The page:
When we look at other markets such as China, where social commerce is entrenched, we get a glimpse of what our ecommerce future may look like. Now-ubiquitous messaging app WeChat introduced in-app ecommerce early on, and even allows brands and influencers to livestream shoppable product content. This creates a hugely interactive digital shopping experience where shoppers can quickly discuss product benefits and queries directly with the brand, in real time. WeChat has successfully weaved in other services, like financial products, taxi hire, and food delivery making it a one stop destination for shoppers. It has quickly replaced cash as a preferred payment method and allows users to pre-pay for everyday items and easily split the bill. For the shopper, this means significant gains in terms of convenience, and for the platform it means they become more indispensable to brands and therefore advertisers.
Developed markets meanwhile have been slow to embrace the ‘Do- Everything App’. For now we prefer to keep our financial, transport and media apps as separate entities. But this might change. Instagram launching Checkout coincides with the rise of mobile payments. GlobalWebIndex report a 5% Y.O.Y increase in mobile payments globally, and while the UK is slightly behind other markets, the growth here has been steady, especially amongst younger consumers. As we become more accustomed and comfortable with buying through mobile, why shouldn’t established mobile entities like Amazon, Google and Facebook facilitate this?
What does this mean for brands?
For consumers and brands, the introduction of Instagram Checkout seems like a win win. For the time being, shopping on Instagram is a pleasant experience. This will only improve the overall experience for users, making it increasingly more convenient and seamless. For brands, this means the shopper journey from discovery to sales will be shorter and social will become a more critical channel – especially in categories that already thrive on impulse buying like beauty and fashion.
That said, all of this points to the ever-increasing power of Amazon and Facebook. As they continue to innovate, brands will be increasingly at the mercy of these ecosystems to reach consumers. If you can buy directly from Instagram, why visit a brand’s website at all?
Media in particular will be negatively affected as budgets will be increasingly diverted into Amazon Advertising and Paid Social.
Which categories are likely to be most affected?
Social commerce stands to disrupt the categories that have been revolutionised by ecommerce the most, with fashion, beauty, interiors and tech leading the charge. The Checkout function also has the biggest implications for impulse purchases. It’s easy to imagine buying something in the range of £20-£40 for example, but hard to envisage making a high consideration purchase through Instagram Checkout. Consumers are still likely to prefer an instore engagement when making purchases of this size.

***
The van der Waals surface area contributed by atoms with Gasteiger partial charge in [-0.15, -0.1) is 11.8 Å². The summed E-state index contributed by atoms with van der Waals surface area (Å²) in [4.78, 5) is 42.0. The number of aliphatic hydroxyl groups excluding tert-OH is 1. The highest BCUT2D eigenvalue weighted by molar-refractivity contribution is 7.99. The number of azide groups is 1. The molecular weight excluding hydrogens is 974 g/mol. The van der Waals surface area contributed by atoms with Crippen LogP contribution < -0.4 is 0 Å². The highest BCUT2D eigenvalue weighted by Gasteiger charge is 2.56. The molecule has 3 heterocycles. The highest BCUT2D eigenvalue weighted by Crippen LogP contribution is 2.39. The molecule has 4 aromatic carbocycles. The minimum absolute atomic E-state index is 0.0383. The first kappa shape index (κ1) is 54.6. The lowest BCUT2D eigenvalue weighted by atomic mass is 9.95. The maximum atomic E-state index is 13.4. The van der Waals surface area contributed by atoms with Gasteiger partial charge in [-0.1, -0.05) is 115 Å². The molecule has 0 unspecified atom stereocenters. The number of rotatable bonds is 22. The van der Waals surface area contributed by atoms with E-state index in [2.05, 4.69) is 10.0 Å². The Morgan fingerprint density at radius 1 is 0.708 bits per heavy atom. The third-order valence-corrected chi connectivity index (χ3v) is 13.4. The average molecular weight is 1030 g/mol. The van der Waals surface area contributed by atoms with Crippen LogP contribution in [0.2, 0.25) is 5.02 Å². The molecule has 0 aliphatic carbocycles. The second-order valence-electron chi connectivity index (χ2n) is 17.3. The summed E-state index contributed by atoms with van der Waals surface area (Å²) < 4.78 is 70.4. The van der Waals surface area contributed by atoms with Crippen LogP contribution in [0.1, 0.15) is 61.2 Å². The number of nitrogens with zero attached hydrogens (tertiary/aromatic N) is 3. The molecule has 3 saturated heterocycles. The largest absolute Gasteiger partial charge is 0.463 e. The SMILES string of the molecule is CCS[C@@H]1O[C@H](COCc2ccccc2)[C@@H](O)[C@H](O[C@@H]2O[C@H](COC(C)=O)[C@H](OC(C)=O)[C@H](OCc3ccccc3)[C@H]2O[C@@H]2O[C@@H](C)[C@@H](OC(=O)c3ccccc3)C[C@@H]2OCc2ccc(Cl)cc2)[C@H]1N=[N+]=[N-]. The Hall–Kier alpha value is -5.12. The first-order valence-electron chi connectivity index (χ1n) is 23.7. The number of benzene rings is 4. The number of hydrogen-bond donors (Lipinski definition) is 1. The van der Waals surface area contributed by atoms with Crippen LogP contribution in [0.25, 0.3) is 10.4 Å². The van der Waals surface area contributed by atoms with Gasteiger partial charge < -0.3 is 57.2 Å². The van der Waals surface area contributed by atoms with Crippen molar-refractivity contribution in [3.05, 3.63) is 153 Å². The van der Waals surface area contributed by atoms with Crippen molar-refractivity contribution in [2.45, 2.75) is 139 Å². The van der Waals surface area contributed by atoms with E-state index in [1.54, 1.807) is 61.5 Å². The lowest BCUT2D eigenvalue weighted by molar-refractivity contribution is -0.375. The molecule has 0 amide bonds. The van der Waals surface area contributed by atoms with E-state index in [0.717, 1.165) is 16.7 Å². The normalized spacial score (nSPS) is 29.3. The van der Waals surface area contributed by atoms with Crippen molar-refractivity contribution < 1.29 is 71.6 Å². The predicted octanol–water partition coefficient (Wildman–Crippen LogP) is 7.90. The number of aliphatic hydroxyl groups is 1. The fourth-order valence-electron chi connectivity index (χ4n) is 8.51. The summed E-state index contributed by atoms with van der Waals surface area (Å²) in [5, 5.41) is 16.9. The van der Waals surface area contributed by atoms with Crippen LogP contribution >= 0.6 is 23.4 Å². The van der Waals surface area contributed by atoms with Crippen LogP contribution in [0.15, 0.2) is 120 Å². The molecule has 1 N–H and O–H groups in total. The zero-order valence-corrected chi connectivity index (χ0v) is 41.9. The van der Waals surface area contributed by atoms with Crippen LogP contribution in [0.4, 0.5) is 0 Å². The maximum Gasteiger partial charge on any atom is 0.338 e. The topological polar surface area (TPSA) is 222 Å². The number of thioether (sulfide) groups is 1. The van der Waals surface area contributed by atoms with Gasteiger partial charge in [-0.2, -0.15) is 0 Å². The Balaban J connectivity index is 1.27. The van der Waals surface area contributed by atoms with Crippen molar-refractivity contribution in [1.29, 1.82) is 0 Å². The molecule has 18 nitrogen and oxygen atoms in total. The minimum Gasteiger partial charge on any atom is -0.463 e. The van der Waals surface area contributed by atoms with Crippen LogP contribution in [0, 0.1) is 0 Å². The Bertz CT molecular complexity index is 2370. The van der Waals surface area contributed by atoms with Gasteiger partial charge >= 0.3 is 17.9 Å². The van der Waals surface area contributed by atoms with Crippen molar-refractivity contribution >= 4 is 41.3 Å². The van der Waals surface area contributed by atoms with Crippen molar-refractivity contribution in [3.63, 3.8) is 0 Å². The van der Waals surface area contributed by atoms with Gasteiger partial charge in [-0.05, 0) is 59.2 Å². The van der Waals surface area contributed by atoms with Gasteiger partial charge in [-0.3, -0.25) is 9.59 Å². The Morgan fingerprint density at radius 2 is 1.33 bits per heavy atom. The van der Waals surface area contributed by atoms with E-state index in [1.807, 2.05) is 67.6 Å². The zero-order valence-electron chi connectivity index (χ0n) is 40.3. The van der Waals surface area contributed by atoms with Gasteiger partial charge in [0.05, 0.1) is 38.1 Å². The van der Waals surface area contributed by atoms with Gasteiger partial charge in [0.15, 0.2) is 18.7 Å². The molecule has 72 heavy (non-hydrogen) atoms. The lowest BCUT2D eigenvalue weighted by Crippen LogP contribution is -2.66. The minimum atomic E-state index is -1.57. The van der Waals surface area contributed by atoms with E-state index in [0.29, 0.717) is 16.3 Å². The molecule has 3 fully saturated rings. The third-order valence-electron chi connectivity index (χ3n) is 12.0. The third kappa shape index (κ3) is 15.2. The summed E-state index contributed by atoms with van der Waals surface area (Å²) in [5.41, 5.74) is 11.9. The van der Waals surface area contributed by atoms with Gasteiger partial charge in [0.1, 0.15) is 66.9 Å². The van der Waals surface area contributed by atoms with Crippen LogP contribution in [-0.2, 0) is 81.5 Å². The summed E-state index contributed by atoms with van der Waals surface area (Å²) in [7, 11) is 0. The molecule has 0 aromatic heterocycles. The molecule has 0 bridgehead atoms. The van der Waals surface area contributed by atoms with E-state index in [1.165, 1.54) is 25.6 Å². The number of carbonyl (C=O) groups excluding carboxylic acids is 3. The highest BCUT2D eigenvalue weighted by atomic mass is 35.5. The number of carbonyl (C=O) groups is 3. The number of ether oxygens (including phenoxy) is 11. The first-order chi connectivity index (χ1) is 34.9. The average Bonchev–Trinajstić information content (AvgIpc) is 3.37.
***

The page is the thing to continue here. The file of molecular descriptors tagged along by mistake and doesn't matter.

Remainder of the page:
What to expect in 2020
In the short term, we can expect an increased roll out of payable services through Instagram and Facebook as they seek to mimic the one-stop destination model of WeChat. This will likely take the form of tactical partnerships rather than bespoke offerings to leverage the infrastructure of other companies in order to move quickly. For instance, imagine being able to book your Uber or order your Deliveroo all through Instagram. We can also expect other social platforms to follow suit, so look out for ecommerce updates via the likes of Twitter and Snapchat. In the longer term, we can anticipate Instagram starting to mimic WeChat and other Chinese ecommerce apps, to make shopping more interactive and easy by introducing features like Shoppable Live Streams and Wallets.
Since the introduction of shoppable posts, Stories, and the expansion of its Explore page last year, brands already have a wealth of tools to engage consumers on the platform that users have been receptive to. Instagram Checkout feels like a natural extension that will please users, rather than feel superfluous. While it only exists in beta at the moment, reception has been positive. It seems highly likely we can expect to be using it in the UK by Christmas 2020… if not before.
A version of this was published in Internet Retailing.